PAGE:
The first-inning popup went straight up and kept going as it wandered over foul territory near the third-base dugout. The ball seemed headed toward the seats until it hit the roof, which redirected it back into the field of play. It fell between catcher Miguel Olivo and third baseman Chone Figgins, neither of whom could make the adjustment in time to have a play.
According to Mariners media relations, the roof height is officially listed at 217 feet at its highest point, in the middle. However, the trusses that support the roof sit lower, as much as 50 feet in some places. Raburn's ball hit one of the trusses on the side. The estimation from the club is that the ball made contact with the roof about 175 feet up.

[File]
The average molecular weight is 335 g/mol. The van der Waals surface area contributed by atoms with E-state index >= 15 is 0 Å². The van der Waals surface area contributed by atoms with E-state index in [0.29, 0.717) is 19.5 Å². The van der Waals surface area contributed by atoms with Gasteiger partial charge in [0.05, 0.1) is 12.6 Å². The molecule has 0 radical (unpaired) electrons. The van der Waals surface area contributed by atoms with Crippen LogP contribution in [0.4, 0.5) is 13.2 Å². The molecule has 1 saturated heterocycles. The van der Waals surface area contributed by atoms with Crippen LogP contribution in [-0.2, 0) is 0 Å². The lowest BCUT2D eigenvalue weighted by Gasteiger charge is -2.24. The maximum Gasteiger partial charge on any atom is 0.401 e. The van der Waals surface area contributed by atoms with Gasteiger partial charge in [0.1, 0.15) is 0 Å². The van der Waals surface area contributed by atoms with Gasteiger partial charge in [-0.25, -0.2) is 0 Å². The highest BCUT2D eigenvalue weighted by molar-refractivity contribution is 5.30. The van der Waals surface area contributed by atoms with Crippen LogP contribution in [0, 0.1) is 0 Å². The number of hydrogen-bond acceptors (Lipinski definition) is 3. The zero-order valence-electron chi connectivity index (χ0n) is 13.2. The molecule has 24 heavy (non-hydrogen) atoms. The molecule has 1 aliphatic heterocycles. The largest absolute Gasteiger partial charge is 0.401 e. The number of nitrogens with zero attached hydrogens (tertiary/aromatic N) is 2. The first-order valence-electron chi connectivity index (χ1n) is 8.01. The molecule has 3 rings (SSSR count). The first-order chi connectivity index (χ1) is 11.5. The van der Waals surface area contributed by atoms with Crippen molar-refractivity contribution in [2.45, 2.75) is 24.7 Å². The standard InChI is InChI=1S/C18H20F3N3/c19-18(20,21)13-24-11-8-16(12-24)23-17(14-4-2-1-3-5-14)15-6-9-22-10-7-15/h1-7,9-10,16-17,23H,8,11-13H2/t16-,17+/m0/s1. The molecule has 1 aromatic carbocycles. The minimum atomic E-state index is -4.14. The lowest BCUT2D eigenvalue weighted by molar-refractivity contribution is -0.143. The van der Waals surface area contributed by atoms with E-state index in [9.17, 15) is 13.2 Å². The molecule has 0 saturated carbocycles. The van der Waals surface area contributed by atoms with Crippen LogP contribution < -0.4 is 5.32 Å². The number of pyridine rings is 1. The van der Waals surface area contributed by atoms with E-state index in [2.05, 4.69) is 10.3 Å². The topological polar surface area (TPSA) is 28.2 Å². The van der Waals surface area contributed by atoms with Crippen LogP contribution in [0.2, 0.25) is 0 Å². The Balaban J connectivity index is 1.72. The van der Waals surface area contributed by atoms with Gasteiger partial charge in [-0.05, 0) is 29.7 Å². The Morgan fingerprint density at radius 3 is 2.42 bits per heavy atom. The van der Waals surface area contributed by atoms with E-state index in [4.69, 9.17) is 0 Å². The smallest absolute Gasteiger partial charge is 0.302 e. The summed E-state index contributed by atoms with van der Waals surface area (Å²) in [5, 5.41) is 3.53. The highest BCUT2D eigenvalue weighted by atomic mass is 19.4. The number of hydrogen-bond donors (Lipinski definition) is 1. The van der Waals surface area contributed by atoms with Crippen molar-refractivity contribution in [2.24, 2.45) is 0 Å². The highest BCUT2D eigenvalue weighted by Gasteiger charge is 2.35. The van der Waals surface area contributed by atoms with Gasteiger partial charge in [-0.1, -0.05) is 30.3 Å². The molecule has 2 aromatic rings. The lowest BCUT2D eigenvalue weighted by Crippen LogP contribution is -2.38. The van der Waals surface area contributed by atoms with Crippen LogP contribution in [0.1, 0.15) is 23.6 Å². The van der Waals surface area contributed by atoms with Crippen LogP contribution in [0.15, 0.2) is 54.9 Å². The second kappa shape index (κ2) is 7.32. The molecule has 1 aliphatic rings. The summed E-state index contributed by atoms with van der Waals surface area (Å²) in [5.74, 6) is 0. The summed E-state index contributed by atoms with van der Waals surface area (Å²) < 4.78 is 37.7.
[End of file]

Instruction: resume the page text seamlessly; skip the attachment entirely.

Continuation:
"That just means you have power," manager Jim Leyland said. "Anybody who hits it up there, you've got power. When you see guys hitting the ball way, way up in the air like that, they've got power. They just missed one."
By any standards, it's a long way up. The roof literally sits over the lights that surround the ballpark, with enough clearance to slide over when the roof needs to be opened or closed. The roof was closed just before game time on a chilly night.
Even so, the Mariners had prepared for such a possibility. The official ground rules state that a ball that hits off the roof is an out, if caught.